ATLANTA -- Hundreds of people packed the streets of midtown tonight for two candlelight vigils to honor the lives lost and call for change.
It was about a year ago that the streets were filled with celebration after the supreme court legalized gay marriage in all 50 states.
But on Sunday, the mood was much more somber.
At the corner of 10th Street and Piedmont Road, the epicenter of Atlanta’s LGBT community, the crowds started lining up more than an hour before the vigil was scheduled to start.
People like Patricia Jordan and Heather Muse came here because they were shocked by the news coming out of Orlando.
“Sadly, it’s not unique at all to see a hate crime,” Muse said. “But to see one of this number and of this mass, I think we were stunned into silence.”
A little more than a mile away, another group joined in solidarity near Ansley Mall.
They marched the distance to show their support for those who died.
The march was partially organized by the Sisters of Perpetual Indulgence, a social activist group.
“We see what has happened as both a hate crime and a terrorist act and we feel a need to be vocal,” Sister Glitter Ann B. Gay said.
“I actually have friends in Orlando so I messaged all of them to make sure they were ok,” Jonathan Evans said. “Thankfully, all my Orlando friends were safe.”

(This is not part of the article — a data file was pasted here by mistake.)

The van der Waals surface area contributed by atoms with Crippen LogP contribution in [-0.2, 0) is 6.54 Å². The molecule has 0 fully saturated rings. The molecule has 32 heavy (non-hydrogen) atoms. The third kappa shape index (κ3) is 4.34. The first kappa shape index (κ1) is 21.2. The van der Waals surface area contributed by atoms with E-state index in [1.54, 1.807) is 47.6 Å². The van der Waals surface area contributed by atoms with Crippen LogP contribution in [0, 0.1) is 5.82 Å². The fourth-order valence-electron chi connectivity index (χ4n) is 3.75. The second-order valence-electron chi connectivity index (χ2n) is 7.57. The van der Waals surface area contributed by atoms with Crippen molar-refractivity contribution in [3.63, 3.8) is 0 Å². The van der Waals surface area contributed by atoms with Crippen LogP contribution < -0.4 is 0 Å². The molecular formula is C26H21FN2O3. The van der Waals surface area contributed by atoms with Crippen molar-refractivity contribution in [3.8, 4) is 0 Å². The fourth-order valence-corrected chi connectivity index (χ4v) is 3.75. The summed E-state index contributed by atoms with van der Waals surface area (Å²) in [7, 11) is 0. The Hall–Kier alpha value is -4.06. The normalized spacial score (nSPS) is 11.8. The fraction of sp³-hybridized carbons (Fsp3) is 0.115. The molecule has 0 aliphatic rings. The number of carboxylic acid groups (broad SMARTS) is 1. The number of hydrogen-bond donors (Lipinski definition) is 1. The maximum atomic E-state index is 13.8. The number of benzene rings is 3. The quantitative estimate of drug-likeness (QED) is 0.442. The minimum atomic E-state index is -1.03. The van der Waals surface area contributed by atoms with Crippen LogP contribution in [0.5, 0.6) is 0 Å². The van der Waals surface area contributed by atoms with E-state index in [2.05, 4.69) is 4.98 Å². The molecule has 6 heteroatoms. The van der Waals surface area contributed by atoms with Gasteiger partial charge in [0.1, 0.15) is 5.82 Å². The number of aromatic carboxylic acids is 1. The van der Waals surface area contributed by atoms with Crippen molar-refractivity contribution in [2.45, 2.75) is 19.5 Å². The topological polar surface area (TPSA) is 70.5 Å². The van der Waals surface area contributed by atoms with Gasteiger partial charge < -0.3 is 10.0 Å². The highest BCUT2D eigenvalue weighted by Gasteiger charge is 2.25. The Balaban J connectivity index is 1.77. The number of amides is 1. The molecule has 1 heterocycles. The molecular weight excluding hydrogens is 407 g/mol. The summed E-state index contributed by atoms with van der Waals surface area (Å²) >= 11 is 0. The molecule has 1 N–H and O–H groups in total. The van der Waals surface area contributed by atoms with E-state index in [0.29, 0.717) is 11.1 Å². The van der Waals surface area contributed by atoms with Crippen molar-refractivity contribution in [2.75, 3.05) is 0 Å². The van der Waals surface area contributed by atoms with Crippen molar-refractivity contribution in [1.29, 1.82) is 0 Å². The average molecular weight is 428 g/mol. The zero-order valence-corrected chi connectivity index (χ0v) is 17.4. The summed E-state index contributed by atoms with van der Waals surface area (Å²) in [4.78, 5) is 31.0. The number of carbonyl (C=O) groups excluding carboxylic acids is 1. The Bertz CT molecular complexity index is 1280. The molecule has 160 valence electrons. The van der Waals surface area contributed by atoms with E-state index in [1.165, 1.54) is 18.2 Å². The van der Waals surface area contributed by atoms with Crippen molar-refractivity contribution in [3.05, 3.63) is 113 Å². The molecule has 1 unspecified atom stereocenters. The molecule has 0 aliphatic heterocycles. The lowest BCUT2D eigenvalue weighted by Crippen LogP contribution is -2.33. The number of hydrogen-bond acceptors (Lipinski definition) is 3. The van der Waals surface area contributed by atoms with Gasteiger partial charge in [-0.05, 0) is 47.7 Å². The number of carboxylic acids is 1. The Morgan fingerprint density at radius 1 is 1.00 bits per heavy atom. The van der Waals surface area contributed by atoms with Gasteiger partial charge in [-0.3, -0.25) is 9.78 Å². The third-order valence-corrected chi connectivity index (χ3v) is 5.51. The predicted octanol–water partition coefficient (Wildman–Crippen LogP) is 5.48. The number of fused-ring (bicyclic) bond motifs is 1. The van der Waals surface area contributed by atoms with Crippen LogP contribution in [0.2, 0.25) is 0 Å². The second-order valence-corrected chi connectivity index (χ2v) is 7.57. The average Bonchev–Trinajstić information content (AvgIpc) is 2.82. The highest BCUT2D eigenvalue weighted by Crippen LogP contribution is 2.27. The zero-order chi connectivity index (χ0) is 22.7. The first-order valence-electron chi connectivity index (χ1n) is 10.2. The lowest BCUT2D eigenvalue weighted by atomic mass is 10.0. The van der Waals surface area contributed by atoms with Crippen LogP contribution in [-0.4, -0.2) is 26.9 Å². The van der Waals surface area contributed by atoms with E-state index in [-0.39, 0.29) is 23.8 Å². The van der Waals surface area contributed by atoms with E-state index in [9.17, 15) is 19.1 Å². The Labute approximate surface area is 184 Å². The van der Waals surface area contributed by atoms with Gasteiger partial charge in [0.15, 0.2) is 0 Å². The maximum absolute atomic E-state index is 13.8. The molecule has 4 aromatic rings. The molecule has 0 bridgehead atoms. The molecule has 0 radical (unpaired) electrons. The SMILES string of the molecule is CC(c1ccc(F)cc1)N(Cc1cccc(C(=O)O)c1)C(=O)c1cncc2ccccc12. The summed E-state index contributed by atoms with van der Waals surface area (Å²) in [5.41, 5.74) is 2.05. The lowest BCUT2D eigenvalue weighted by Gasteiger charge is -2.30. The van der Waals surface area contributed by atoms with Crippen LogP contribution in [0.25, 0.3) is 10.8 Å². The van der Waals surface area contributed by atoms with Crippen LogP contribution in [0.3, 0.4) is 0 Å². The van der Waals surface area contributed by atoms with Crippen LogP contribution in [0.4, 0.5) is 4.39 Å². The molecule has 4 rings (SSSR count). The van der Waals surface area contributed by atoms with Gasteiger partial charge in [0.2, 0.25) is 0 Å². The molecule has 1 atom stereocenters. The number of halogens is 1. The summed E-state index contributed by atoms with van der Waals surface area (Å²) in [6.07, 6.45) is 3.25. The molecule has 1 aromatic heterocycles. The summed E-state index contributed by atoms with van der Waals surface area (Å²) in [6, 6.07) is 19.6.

Atlanta police had increased patrols at the vigils.
And local bars and nightclubs catering to the LGBT community are increasing security as well.
As the sun set and candles shined brightly, they came together to reflect and call for an end to this kind of senseless violence.
“We are asking that the entire community - straight, gay bi, transsexual, no matter - to raise up, get your voices heard to the politicians or whoever, that this has got to end,” one supporter said.
Atlanta police said they had no credible information about any kind of threat but they wanted to increase their patrols to show their support to the LGBT community.
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